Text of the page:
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Endangered: Memorial Bridge, Portsmouth, New Hampshire

August 18, 2009
CK costume

I got my witch costume from Woolworth's in downtown Portsmouth; wonder where Caroline got hers?

My own bridge of memories.  Going to town (from our village).  My sister called it “the Singing Bridge.”  It led from Kittery to Portsmouth, where I went to see a movie, to buy my Halloween costume (the same one Caroline Kennedy picked out, as it happens), and where my mother bought mouth-wateringly delicious cinnamon horns at a little bakery (I still remember the interior, the bakecases, the darkness after the bright light of the sidwalk).

This is Memorial Bridge connecting Portsmouth, New Hampshire to Kittery, Maine.  I relate to this bridge, as I was born on the Portsmouth Naval Shipyard, on an island between two states.  All my life I was never quite sure to answer the question “where are you from” since I was born between two states and never called anywhere my home for more than a couple of years.  (The legal battle over ownership of the island was settled recently, with the courts giving the nod to Maine.  So I guess I’m from Maine?)

Memorial Bridge is on the 2009 Most Endangered Historic Places list put out by the National Trust for Historic Preservation.  (See my previous post here.)  The PowersThatBe want to remove and replace the bridge, saying it would be too expensive to repair.  Others suggest that removal and replacement would actually cost much more.  I would argue that I wonder if a new bridge would offer the same pleasing traceries of metal or the towers in the sky that serve as a landmark from the middle of Portsmouth.  What do you think?

Action:  Write to the governors of Maine and New Hampshire, go to the NTHP page and email your support (there’s a form, all ready to go — check it out!).  Check Save Our Bridges for more information and additional information on how to come to the rescue.

Click here for vintage Pathe news coverage of bridge’s dedication.

More info here from Seacoast Bicycle Routes which cites the bridge as an important transporation link as well as  historic landmark.  Their article notes the negative impacts of replacing the existing bridge with a high span:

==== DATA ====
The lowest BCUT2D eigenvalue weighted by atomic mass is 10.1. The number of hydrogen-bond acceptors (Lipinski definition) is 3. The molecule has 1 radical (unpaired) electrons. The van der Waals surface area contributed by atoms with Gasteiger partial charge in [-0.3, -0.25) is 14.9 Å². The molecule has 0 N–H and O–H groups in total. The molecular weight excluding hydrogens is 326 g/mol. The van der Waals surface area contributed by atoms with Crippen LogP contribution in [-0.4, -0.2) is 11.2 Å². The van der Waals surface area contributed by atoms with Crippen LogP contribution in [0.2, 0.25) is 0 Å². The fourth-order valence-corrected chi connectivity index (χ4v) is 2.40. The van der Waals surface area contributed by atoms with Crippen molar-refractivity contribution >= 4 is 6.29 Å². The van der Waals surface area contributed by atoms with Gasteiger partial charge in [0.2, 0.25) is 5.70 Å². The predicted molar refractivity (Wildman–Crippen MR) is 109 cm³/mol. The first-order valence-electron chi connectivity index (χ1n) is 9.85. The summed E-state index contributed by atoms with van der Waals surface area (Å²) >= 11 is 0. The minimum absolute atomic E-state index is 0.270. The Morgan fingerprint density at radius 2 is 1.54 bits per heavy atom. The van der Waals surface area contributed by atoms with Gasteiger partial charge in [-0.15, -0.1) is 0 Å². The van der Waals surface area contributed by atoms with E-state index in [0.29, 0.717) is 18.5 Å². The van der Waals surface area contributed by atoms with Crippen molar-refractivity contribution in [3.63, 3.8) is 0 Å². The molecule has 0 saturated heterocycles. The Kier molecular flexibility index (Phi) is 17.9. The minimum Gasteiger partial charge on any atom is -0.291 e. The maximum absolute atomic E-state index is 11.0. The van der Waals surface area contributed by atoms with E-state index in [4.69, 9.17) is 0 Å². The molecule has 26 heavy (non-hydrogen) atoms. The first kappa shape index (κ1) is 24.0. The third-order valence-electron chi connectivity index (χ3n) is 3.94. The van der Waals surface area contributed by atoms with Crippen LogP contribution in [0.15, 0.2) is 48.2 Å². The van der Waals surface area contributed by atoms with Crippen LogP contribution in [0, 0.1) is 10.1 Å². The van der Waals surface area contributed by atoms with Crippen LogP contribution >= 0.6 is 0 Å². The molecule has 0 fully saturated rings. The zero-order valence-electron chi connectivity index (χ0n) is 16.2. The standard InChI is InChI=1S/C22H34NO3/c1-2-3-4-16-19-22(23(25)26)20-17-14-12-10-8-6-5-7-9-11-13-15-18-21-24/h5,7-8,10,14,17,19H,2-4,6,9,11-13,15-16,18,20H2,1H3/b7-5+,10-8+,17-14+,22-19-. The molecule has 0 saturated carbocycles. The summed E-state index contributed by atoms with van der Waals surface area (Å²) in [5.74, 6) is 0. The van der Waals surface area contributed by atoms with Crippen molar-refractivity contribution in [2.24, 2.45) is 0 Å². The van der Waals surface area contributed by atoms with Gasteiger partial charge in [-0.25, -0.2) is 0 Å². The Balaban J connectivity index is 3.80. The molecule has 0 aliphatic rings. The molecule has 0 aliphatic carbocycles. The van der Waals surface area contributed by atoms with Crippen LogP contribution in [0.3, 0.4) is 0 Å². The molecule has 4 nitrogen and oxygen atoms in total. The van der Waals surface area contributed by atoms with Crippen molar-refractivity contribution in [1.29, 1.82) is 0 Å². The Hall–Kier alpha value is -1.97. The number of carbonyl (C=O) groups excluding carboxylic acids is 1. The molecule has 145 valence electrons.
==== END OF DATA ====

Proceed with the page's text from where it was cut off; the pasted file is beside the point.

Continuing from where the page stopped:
Replacing the bridge with a new high span won’t support bicycle and pedestrian transportation needs. Approach ramps would need to start far back from the river, cutting through neighborhoods, while stairs or ramps to bring cyclists and pedestrians up to a span high enough to accommodate ships that ply the river would discourage walking and cycling.

For the latest updates, check “Save Our Bridges” , a coalition advocating for these important and historic crossings.

To review the NH-DOT webpage on the project, click here.

4 Comments leave one →
  1. Allyson permalink
    August 18, 2009 10:38 pm

    Actually, we used to call it “the screaming bridge”, which is exactly what it would be doing now if it knew it was endagered!! What will it take before we stop destroying all these fabulous structures from the past?

  2. August 20, 2009 2:29 pm

    Does it actually sing?

    • Sabra Smith permalink*
      August 20, 2009 2:53 pm

      They paved it at some point along the way, but the road surface used to be a metal grid and when you drove over it there was a sort of whirring, humming, singing sound. That was always part of the thrill of crossing — you’d enter this metal, almost castle-like portal, and the sound would start, and then end abruptly as you came out the other side.

      (I have a distinct memory of my mother lowering the rear window of the station wagon — which meant the “singing” was even louder — to startle a station-wagon full of loud children after taking my party pals and me there for a movie on my birthday. It worked.)


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